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American Jerusalem: Documentary spotlights Jewish history in San Francisco


Sutro Baths, Wells Fargo, Stern Grove… What these San Francisco icons have in common is they were all founded or developed by Jews.  Jewish people have been living in San Francisco since the beginning of this great city, and that’s the topic of a new documentary called American Jerusalem.

Jews were drawn to the city by the same thing that drew everyone else: gold. But when they arrived, they found something more -- an opportunity to reinvent themselves. 

The documentary’s director, Marc Shaffer, says he was drawn to the story because it’s really an American tale, one that actually transcends the Jewish experience. “It spoke to anybody who's come to this country as an immigrant, and had to figure out who they were going to be here," he says.

Many of the first Jews to arrive in San Francisco were from Poland or Bavaria. They were fleeing hate laws and humiliating restrictions. For example, in 1800s Bavaria, Jews weren’t allowed to farm or join guilds. They were kept from holding public office, attending schools and universities. They were kept separate, made to live in the ghettos.

In American Jerusalem, historian Marc Dollinger remarks, "Throughout most of Jewish history, if you asked Jews who they were, their response would be 'Jewish'.  Because 'Jewish' trumps Russian or Polish or French or German.  But in San Francisco, Jews quickly become San Franciscans. They become its chief cheerleaders and advocates, and they are very, very proud of their city."

There was no established aristocracy in San Francisco; the main status symbol was race. Shaffer says that in this new place, "Jews were accepted as white, and able to compete alongside other whites for success.  That was a brand new experience for them."

Jews took their newfound social acceptance and ran with it. They started banks and dry goods stores, they ran for public office. But this ability to assimilate came with a fear – Jews never wanted to become the “other” again. So when San Francisco suffered a long economic depression in the 1870’s, Jews faced a tough choice. Working- class whites were taking out their frustrations on the city’s already underpaid Chinese workers.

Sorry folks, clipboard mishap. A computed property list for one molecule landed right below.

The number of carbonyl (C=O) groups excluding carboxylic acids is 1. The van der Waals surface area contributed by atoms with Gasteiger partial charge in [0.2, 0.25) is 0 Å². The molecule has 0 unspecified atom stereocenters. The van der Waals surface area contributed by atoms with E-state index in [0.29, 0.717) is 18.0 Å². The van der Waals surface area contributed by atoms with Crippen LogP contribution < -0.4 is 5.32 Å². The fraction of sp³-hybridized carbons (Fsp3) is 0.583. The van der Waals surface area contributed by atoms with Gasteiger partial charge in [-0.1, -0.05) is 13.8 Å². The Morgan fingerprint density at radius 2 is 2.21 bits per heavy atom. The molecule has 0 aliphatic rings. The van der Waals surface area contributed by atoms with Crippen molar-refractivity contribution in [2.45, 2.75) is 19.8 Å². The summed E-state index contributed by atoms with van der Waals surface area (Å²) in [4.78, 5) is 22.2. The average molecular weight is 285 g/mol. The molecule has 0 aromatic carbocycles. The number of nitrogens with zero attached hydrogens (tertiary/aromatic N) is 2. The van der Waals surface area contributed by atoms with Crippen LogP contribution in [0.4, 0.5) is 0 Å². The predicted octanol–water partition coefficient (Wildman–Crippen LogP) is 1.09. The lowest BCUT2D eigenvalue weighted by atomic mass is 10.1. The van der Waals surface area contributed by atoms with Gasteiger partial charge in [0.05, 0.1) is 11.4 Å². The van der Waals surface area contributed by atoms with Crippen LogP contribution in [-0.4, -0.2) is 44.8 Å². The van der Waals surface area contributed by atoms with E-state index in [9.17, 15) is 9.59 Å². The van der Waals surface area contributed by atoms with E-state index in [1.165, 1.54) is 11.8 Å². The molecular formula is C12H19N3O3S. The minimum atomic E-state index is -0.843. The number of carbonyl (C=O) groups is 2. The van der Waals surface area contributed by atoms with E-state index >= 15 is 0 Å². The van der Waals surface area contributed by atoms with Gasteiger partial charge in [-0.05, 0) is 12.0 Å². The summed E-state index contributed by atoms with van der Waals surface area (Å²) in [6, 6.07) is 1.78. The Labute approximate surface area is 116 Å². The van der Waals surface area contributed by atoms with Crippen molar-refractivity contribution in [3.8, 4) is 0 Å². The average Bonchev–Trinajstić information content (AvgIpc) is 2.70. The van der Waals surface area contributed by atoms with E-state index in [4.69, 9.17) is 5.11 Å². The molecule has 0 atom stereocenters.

In 1877, this anti-Chinese sentiment culminated in riots. The Jews didn’t join in, but they sided with their race. "Jews were white," says Shaffer.  "So they became beneficiaries of prejudice, rather than victims of it, for the first time."
Shaffer says that, in a way, Jews may have started identifying more with being white than being Jewish. "I was surprised to learn that the early Jews who came to San Francisco were not tied to tradition," he says. "They were open about transforming who they thought of themselves as being."

For Shaffer, this brought up another question: what made those Jews Jewish?

"If I start celebrating Christian holidays and eating pork and shellfish and all the rest, what is it that makes me Jewish now?” he asks. “I struggle with that question some, but it’s a good struggle."

There’s never been a Jewish ghetto or even really a Jewish neighborhood in San Francisco. But you can find markers of Jewish integration and success all over the city.

Shaffer cites Julius Kahn playground, Levi’s Plaza, and the San Francisco Zoo as places that can be traced to some of those early Jewish immigrants. Then there are the more recently built sites  honoring Jewish culture in the city: the San Francisco Jewish Community Center, the Contemporary Jewish Museum, and more than a dozen synagogues around town.

Coming to San Francisco shaped those early Jews. They found new possibilities of identity, choice and freedom, and they used that freedom to help shape the great city we have today.

"There’s a kind of Jewish legacy,” says Shaffer. “When you go visit places, you can see this history, or hear this history."

You just need to know where to look for it.

The film American Jerusalem  is airing on KQED public television beginning Thursday April 24, 2014 at 9pm. Click here for additional show times and information.  

This story originally aired on December 2, 2013.